The clouds in it tend to move from the Communist country to the opposite side where President Nixon and the refugees are standing. The painting depicts a lighter complexion of the clouds changing to white and losing the dark dominating color towards where President Nixon is standing with the refugees. The painting is light in color where President Nixon is standing that shows a peaceful and calm environment. The refugees on his side have a brighter and more relaxed attitude. However, the painting has a dark complexion on the opposite side with thick dark shadows. The refugees look depressed and subdued as the dense clouds of communism above weigh down on them. They move towards Nixon with high expectations of protection and accusation of the masters of communism as is shown by the Communist holding the Russian flag. The Russian flag is adding weight to the Communism effect, as the dark clouds and a fierce fire move and originate from it (Fedinec 414). The painting suggests a strong ideological movement that is causing the refugees to go from the Communist region to Nixon, who is representing the democratic ideals of the United States. The rough, hard surface depicts the hardship memories of the refugees. And from where Nixon stands, it is bright, smooth, and describes tremendous opportunities for the refugees in the new land.
Andy Warhol’s Statue of Liberty Painting
Artists look at the world in their own ways. The Statue of Liberty is significant and is a representation of the country’s liberty, freedom, and democratic principles. Upon arrival in the United States, immigrants often look forward and behold on the symbol that gives them hope, assurance, and confidence in the land of opportunity. As an eternal symbol of hope, the Statue of Liberty was born out of the despair of the American Civil War and the Franco-Prussian War—two most devastating conflicts of the mid-nineteenth century. For many immigrants arriving in the country, the Statute of Liberty prepares them for the great opportunities they are yet to enjoy. Many immigrants are entering the U.S. through New York Harbor marvel at the appearance of the Lady Liberty from the horizon.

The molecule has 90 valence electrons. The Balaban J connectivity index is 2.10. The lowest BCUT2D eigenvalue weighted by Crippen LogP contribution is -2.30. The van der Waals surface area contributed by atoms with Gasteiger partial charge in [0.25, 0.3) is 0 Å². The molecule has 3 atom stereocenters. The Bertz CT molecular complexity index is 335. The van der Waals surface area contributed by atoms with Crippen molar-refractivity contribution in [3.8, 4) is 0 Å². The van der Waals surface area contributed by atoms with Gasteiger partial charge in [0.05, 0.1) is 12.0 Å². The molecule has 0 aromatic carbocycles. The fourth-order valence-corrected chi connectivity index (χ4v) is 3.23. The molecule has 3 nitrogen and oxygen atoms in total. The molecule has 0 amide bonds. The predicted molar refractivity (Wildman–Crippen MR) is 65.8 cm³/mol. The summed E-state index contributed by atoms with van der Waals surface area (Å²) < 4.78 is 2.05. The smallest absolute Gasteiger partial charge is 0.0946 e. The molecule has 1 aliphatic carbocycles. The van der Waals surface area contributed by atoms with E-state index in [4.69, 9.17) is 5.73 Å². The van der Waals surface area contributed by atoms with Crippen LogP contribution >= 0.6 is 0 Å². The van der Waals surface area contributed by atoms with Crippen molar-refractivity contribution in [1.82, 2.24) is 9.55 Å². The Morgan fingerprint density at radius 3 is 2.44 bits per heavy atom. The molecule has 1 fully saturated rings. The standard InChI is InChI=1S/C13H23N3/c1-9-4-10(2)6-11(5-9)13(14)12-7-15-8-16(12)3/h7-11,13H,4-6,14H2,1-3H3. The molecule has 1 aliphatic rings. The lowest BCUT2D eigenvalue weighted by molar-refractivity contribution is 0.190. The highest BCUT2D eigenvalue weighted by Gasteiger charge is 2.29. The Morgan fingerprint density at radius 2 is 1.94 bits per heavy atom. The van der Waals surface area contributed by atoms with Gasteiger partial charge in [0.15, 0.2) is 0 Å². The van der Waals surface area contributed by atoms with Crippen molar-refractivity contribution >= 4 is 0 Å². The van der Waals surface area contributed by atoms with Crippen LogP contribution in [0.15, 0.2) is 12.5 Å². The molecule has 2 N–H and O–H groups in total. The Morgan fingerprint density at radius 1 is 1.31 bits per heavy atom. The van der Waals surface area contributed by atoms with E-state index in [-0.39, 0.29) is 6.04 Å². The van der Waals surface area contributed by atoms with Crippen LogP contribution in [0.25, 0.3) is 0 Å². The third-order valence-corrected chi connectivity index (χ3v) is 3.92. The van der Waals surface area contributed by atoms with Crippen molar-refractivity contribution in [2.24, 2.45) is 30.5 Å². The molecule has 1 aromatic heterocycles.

Warhol painted the Statue of Liberty in 1962. By the use of spray paint and silkscreen ink, Warhol produced one of the most remarkable and conspicuous paintings. The painting is presently displayed at the Arkansas Center. At 80 by 6 feet, the statue is bigger than an average man. At close range, one has to look up at the painting to have a better view. Warhol’s art repeats four times on its side, although on the right side, it is cut off. The painting is colored cool blue with a mix of green. However, it has a shade of red in the top region aligned to the right. On its left side, it has an unused space left out intentionally. The various shades of repletion give this painting some form of unity with the differences offering a variety in its outlook. Warhol’s painting is lighter, appearing as if it has no painting (Dittmar et al., 1). Coupled with the linen color of the sky, the red/blue paint fills in the waters forming a rectangular reflection or image, depending on which angle one takes. The dark blue color overshadows the face, obscuring a full view of the face. A closer look of the painting gives an impression of more weight on the right than on the left. It is due to the use of red paint on the right emphasizing it more to give an impression as if the painting is being pulled up towards the right side.